Today, Special Envoy to Sudan Scott Gration gave a briefing at the State Department on his recent visit to Juba and Khartoum. In this time of intensified diplomacy ahead of the January 2011 referenda, Special Envoy Gration made his 20th official trip to Sudan last weekend, had meetings in Khartoum and in Juba, and laid out for authorities in both capitals U.S.' expectations for the full implementation of the Comprehensive Peace Agreement (CPA).
Special Envoy Gration said, "We seek a definitive end to the conflict in Darfur, to the gross human rights abuses, to the genocide that has existed there. And we seek to make sure that Sudan never again becomes a haven for international terrorists.
"The South has fought for 40 years for this opportunity to express their will in the referendum. The last 22 years they were at war ended when the CPA was signed. And they look forward to the referendum that will occur on the 9th of January of 2011. The North, on the other hand, is looking at losing 80 percent of its oil -- or oil reserves, 50 percent of the oil revenues, to a third of their land, and to 30 percent of their population. So they're still seeking to make unity attractive.
"So you can see that there's a tension between the North and the South. With only 114 days left before the referendum, there's a lot of work that has to be done, and this is really a make-or-break period for Sudan. And we must ensure that the parties make those tough decisions to find agreements, to implement those things that have to be done so that there can be a peaceful and an on-time referendum, and also to avoid the potential for war.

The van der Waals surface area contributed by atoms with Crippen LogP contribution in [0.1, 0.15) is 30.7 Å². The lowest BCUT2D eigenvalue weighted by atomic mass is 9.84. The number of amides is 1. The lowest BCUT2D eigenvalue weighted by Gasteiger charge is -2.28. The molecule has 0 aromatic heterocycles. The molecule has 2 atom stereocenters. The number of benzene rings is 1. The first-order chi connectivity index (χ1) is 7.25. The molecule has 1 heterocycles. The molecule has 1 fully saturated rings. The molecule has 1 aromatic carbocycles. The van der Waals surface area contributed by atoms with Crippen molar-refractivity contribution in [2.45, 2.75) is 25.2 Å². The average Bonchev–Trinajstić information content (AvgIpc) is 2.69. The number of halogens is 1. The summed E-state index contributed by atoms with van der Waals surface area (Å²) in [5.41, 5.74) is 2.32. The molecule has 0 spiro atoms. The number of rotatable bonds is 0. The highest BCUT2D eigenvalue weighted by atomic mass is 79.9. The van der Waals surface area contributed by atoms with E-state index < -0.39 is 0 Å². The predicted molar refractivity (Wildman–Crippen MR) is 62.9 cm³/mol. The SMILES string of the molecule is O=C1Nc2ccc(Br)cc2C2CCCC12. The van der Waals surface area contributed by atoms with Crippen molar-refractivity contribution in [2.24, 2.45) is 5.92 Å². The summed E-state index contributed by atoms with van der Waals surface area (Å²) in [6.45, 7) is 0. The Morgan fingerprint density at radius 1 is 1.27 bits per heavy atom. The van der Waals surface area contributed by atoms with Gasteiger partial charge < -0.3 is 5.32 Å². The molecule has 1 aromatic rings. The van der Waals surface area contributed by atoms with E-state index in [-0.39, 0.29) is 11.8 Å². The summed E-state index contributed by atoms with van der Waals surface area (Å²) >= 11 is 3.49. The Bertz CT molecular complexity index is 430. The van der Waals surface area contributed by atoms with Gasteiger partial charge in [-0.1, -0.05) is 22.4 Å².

"The Obama Administration has been working very hard to implement our strategy. We've elevated our diplomatic efforts, and we're working with other nations, with the United Nations, African Union, the European Union, and other multilateral organizations to get done all those things that have to be done. We're making significant investments on the ground to prepare for whatever happens after the referenda. And we're presenting the parties with actions that they can take and we're incentivizing them.
"Specifically, President Obama has agreed to participate in the high-level meetings, especially the one that's hosted by the Secretary General Ban Ki-moon on the 24th of September. And this will bring high-level attention and focus on Sudan. Vice President Biden has also been engaged in Sudan. He traveled to Africa and engaged with leaders throughout the continent, and even the delegation from Southern Sudan, to make the points known about a free and fair, transparent referendum. And he urged the parties to do what they needed to do to make this happen.
"Secretary Clinton has been involved in the entire time that I've been the envoy to Sudan. Most recently, she called Vice President Kiir and Vice President Taha to invite them to UNGA and to meetings there, and also to encourage them to take the steps that they need to take to improve the humanitarian situation in Darfur and implement the CPA. General Jones just called these individuals again yesterday to reinforce the themes that I presented last weekend.
"We now have onboard Ambassador Princeton Lyman, a very seasoned diplomat, a respected negotiator, who will be the head of our U.S. negotiation support unit in Sudan. As many of you know, we've expanded our capacity in the South, and Ambassador Barrie Walkley is heading that effort as we build the capacity so that we can help Southern Sudan build its capacity. Ambassador Susan Rice has really been involved in helping bring together the United Nations and the nations represented there in full alignment with our goals and policies in the region.
."..We're making continued investments in Sudan, and our hope and belief is that we can have a referendum on time, one that's peaceful, but it's certainly going to take the parties doing their job and it's going to take the international community working together with the parties to make sure this gets pulled off."
You can read the full briefing here.